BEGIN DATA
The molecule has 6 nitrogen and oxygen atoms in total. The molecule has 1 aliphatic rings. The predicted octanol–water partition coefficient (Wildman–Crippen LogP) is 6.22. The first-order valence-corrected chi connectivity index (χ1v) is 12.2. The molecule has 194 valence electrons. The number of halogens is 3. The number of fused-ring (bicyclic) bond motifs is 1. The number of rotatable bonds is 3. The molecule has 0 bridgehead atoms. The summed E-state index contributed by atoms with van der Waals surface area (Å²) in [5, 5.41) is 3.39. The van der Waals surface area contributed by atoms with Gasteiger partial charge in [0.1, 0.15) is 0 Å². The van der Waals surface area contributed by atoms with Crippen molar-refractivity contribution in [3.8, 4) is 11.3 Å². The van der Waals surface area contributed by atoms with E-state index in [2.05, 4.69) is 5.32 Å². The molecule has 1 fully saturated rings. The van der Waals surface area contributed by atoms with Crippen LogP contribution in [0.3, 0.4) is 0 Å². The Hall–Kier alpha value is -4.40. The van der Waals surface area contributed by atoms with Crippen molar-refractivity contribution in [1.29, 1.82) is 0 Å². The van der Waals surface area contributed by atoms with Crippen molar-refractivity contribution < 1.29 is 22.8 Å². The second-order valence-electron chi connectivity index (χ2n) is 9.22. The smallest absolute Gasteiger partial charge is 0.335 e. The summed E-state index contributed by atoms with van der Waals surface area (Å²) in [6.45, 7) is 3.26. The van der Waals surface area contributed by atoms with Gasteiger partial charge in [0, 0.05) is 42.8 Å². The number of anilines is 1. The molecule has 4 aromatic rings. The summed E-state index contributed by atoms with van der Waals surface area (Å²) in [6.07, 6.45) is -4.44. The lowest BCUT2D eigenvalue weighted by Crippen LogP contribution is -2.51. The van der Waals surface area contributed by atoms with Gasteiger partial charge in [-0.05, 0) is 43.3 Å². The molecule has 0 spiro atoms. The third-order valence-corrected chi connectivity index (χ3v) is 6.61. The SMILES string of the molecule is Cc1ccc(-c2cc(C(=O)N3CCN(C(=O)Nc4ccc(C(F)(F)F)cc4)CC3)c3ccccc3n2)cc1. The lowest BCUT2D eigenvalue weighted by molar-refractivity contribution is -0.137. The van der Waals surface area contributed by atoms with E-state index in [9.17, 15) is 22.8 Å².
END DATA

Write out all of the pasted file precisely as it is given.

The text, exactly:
The molecule has 6 nitrogen and oxygen atoms in total. The molecule has 1 aliphatic rings. The predicted octanol–water partition coefficient (Wildman–Crippen LogP) is 6.22. The first-order valence-corrected chi connectivity index (χ1v) is 12.2. The molecule has 194 valence electrons. The number of halogens is 3. The number of fused-ring (bicyclic) bond motifs is 1. The number of rotatable bonds is 3. The molecule has 0 bridgehead atoms. The summed E-state index contributed by atoms with van der Waals surface area (Å²) in [5, 5.41) is 3.39. The van der Waals surface area contributed by atoms with Gasteiger partial charge in [0.1, 0.15) is 0 Å². The van der Waals surface area contributed by atoms with Crippen molar-refractivity contribution in [3.8, 4) is 11.3 Å². The van der Waals surface area contributed by atoms with E-state index in [2.05, 4.69) is 5.32 Å². The molecule has 1 fully saturated rings. The van der Waals surface area contributed by atoms with Crippen LogP contribution in [0.3, 0.4) is 0 Å². The Hall–Kier alpha value is -4.40. The van der Waals surface area contributed by atoms with Crippen molar-refractivity contribution in [1.29, 1.82) is 0 Å². The van der Waals surface area contributed by atoms with Crippen molar-refractivity contribution < 1.29 is 22.8 Å². The second-order valence-electron chi connectivity index (χ2n) is 9.22. The smallest absolute Gasteiger partial charge is 0.335 e. The summed E-state index contributed by atoms with van der Waals surface area (Å²) in [6.45, 7) is 3.26. The van der Waals surface area contributed by atoms with Gasteiger partial charge in [0, 0.05) is 42.8 Å². The number of anilines is 1. The molecule has 4 aromatic rings. The summed E-state index contributed by atoms with van der Waals surface area (Å²) in [6.07, 6.45) is -4.44. The lowest BCUT2D eigenvalue weighted by Crippen LogP contribution is -2.51. The van der Waals surface area contributed by atoms with Gasteiger partial charge in [-0.05, 0) is 43.3 Å². The molecule has 0 spiro atoms. The third-order valence-corrected chi connectivity index (χ3v) is 6.61. The SMILES string of the molecule is Cc1ccc(-c2cc(C(=O)N3CCN(C(=O)Nc4ccc(C(F)(F)F)cc4)CC3)c3ccccc3n2)cc1. The lowest BCUT2D eigenvalue weighted by molar-refractivity contribution is -0.137. The van der Waals surface area contributed by atoms with E-state index in [9.17, 15) is 22.8 Å².